HOT SAUCE
1/2 pound red fresno or red jalapeño chiles—stemmed, seeded and coarsely chopped
1 garlic clove, crushed
1/2 cup fresh lime juice
1/4 up water
2 tablespoons kosher salt

GARNISHES
1/2 cup whole milk
1/2 cup very thinly sliced garlic cloves (sliced on a mandoline)
Canola oil, for frying
Kosher salt
2 cups baby arugula
Extra-virgin olive oil, for drizzle
2 scallions, thinly sliced
Freshly ground pepper

Set the roast on a baking sheet and rub it all over with the salt and pepper. Refrigerate, uncovered, for 1 day.

Preheat the oven to 400°. Heat a large cast-iron skillet. Cook the roast, fat side down, over moderately high heat until well browned, about 3 minutes. Continue cooking, turning, until the meat is browned all over, about 5 minutes. Turn the meat fat side up and roast for 40 to 45 minutes, until an instant-read thermometer inserted in the center registers 125° for medium rare. Transfer the roast to a cutting board and let rest for 15 minutes.

Meanwhile, make the hot sauce. In a blender, combine all of the ingredients and puree until smooth. Strain into a medium bowl.

In a small saucepan, bring the milk and garlic just to a boil. Drain the garlic and pat the slices dry on paper towels. In a small saucepan, heat 1/2 inch of canola oil to 275°. Working in 2 batches, fry the garlic, stirring, until light golden, 1 to 2 minutes. Using a slotted spoon, transfer the garlic to paper towels to drain. Season with salt and let cool.

Spread the arugula on a platter. Thinly slice the roast and arrange on the arugula. Drizzle a little hot sauce and olive oil over the meat and garnish with the garlic chips and scallions. Season with salt and pepper and serve the remaining hot sauce at the table.

The hot sauce can be refrigerated for 1 week. The garlic chips can be stored for 1 day in an airtight container.

Carne en su Jugo

6 SLICES HIGH-QUALITY BACON, diced
1 POUND LEAN BEEF such as sirloin tip or top round, cut against the grain into ¼-inch-thick slices and chopped (see note)
4 CUPS BEEF BROTH
2 CHIPOTLE CHILES IN ADOBO
SALT AND FRESHLY GROUND PEPPER
2 CUPS DRAINED, COOKED FLOR DE MAYO BEANS
CILANTRO LEAVES for serving
LIME WEDGES for serving
FINELY CHOPPED GREEN ONIONS, white and pale green parts, for serving

In a medium, heavy skillet over medium heat, sauté the bacon until all the fat is rendered and the bacon is brown but not crisp, 8 to 10 minutes. Remove with a slotted spoon and drain on a paper towel–lined plate.

Add the beef to the skillet and sauté until brown, turning often with tongs, 2 to 3 minutes. Transfer the beef to a large Dutch oven or other heavy pot.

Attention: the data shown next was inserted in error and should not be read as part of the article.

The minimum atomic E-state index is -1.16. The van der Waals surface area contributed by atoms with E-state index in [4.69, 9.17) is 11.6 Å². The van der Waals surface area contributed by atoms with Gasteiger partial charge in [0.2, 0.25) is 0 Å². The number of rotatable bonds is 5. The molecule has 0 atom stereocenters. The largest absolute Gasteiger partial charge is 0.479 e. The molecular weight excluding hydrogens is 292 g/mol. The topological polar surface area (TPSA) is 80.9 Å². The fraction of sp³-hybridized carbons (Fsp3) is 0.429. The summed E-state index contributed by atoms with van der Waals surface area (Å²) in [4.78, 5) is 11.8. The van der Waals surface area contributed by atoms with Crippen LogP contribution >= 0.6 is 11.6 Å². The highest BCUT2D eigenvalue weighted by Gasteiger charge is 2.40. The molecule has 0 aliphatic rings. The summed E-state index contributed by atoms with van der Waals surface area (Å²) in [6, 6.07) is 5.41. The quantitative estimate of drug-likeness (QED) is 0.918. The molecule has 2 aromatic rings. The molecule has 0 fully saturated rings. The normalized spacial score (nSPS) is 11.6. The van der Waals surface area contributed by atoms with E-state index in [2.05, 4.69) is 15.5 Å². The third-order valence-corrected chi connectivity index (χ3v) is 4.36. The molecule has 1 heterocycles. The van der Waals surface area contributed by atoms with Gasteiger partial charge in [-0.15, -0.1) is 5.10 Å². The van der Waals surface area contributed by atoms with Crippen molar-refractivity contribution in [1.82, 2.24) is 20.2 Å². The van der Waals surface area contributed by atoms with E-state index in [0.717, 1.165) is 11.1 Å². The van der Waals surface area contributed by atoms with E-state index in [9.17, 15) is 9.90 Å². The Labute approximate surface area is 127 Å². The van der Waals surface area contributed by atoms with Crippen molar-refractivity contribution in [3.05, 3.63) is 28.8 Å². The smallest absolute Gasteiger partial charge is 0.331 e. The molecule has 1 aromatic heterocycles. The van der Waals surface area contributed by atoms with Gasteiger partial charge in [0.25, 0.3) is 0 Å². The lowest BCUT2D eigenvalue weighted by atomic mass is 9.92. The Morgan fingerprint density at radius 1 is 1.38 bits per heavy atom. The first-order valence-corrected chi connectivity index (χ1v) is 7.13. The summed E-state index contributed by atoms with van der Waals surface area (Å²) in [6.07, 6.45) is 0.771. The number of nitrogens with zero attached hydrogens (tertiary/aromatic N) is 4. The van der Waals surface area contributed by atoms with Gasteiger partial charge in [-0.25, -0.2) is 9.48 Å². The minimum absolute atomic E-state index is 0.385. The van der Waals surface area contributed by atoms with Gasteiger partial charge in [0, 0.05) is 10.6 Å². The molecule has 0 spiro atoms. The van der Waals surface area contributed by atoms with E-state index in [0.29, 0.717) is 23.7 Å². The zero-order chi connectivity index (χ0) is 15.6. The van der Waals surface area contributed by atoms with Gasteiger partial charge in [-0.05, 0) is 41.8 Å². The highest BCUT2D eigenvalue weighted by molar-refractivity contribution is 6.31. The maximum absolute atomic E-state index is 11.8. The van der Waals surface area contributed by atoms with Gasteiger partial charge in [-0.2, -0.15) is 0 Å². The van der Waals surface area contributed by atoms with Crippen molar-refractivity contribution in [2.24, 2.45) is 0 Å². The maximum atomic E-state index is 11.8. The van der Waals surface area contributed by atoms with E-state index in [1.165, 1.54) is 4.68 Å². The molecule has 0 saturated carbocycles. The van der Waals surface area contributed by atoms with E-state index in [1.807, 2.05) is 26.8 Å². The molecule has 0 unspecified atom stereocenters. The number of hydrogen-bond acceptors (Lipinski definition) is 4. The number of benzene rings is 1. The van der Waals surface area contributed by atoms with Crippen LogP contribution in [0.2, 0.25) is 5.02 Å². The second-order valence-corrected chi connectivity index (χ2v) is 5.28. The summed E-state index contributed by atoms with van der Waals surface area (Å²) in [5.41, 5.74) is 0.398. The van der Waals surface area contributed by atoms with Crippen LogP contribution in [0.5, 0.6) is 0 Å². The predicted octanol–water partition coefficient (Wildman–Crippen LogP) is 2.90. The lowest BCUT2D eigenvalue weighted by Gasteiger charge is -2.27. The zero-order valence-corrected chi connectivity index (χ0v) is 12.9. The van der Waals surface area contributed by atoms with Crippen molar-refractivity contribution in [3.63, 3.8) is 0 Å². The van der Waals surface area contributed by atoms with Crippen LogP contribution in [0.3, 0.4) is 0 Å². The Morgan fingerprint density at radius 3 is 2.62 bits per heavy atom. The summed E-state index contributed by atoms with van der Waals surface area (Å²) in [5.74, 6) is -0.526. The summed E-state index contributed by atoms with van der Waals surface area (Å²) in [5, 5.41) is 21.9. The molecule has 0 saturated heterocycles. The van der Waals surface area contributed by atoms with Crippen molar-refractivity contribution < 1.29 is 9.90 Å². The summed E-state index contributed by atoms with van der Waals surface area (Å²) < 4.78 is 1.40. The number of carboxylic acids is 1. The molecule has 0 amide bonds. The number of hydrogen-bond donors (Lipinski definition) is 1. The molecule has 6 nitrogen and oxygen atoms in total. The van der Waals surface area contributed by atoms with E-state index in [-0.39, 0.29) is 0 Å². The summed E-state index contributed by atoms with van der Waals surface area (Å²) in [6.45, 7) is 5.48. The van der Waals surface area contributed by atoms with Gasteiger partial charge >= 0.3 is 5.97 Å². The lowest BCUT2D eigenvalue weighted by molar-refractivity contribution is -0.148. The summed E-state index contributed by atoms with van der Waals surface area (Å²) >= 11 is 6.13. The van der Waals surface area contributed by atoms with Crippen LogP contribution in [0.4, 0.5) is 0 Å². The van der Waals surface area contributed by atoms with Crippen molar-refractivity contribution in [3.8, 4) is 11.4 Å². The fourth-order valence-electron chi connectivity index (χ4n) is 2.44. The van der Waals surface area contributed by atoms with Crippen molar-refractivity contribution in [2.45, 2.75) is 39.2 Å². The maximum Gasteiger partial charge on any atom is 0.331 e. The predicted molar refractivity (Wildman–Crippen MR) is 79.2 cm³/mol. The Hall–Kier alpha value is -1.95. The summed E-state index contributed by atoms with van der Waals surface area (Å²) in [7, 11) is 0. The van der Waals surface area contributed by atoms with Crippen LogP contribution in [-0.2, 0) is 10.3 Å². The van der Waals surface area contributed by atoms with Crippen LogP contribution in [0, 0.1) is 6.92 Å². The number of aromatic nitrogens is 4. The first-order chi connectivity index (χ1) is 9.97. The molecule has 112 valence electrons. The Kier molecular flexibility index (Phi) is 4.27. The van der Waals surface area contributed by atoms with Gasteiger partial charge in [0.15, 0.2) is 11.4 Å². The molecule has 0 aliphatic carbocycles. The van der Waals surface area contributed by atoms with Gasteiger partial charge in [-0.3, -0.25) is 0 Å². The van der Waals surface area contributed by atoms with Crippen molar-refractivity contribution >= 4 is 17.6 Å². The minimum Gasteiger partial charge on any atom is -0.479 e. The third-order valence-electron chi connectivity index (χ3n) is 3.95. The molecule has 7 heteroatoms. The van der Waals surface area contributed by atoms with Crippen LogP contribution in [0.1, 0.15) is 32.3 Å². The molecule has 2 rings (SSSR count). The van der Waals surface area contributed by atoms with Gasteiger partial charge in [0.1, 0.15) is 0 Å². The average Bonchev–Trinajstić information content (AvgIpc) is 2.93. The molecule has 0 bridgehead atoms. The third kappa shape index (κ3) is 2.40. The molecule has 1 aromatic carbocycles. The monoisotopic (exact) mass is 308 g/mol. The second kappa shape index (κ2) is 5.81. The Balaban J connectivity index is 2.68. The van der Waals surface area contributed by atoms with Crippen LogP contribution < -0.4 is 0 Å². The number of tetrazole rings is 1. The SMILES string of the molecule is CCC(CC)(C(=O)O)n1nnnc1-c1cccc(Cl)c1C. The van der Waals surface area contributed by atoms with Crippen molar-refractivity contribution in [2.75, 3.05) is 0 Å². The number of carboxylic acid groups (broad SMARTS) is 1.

In a blender, combine 1 cup of the beef broth and the chiles in adobo and blend until smooth. Add to the beef and pour in the remaining beef broth. Season to taste with salt and pepper.

Bring to a boil over medium-high heat, reduce the heat to low, and simmer until the meat is tender and the flavors are blended, about 20 minutes.

In a small saucepan over low heat, warm the beans. Ladle them into warmed bowls. Ladle the meat with its broth over the beans.

Top with the bacon and cilantro leaves.

Pass the lime wedges and green onions at the table.

Note: It is easier to slice the meat thinly if you freeze it for about 20 minutes. Substitution Note: Any creamy pintolike bean is great here. Try Anasazi, flor de junio, or Rio Zape.

Italian Meatball Soup

1 1/2 Tbsp cooking oil
1 cup carrots diced 1/4-inch
1/2 cup celery diced 1/4-inch
1/4 cup onion finely diced
1 Tbsp tomato paste optional
4 cups chicken broth
1 bay leaf
28 oz can diced tomatoes undrained,preferably fire-roasted
1 1/2 tsp Italian seasoning or 1 tsp basil and 1/4 tsp of thyme and oregano leaves
Parmesan rind or 3/4-inch cube of Parmesan
Salt and freshly ground pepper
20 frozen, fully cooked Italian meatballs about 1 inch *see notes
3/4 cup ditalini pasta or other small pasta
4 cups baby spinach
Freshly grated Parmesan for serving

Heat oil in a large soup pot over medium heat on the stovetop. Add carrots, celery and onion and cook, stirring, until onion is softened, about 5 minutes. Add tomato paste, if using and cook, stirring, for 30 seconds. Add chicken broth and bring mixture to a boil, then reduce heat and simmer for about 15 minutes, or until carrots are tender (taste to be sure). Discard bay leaf.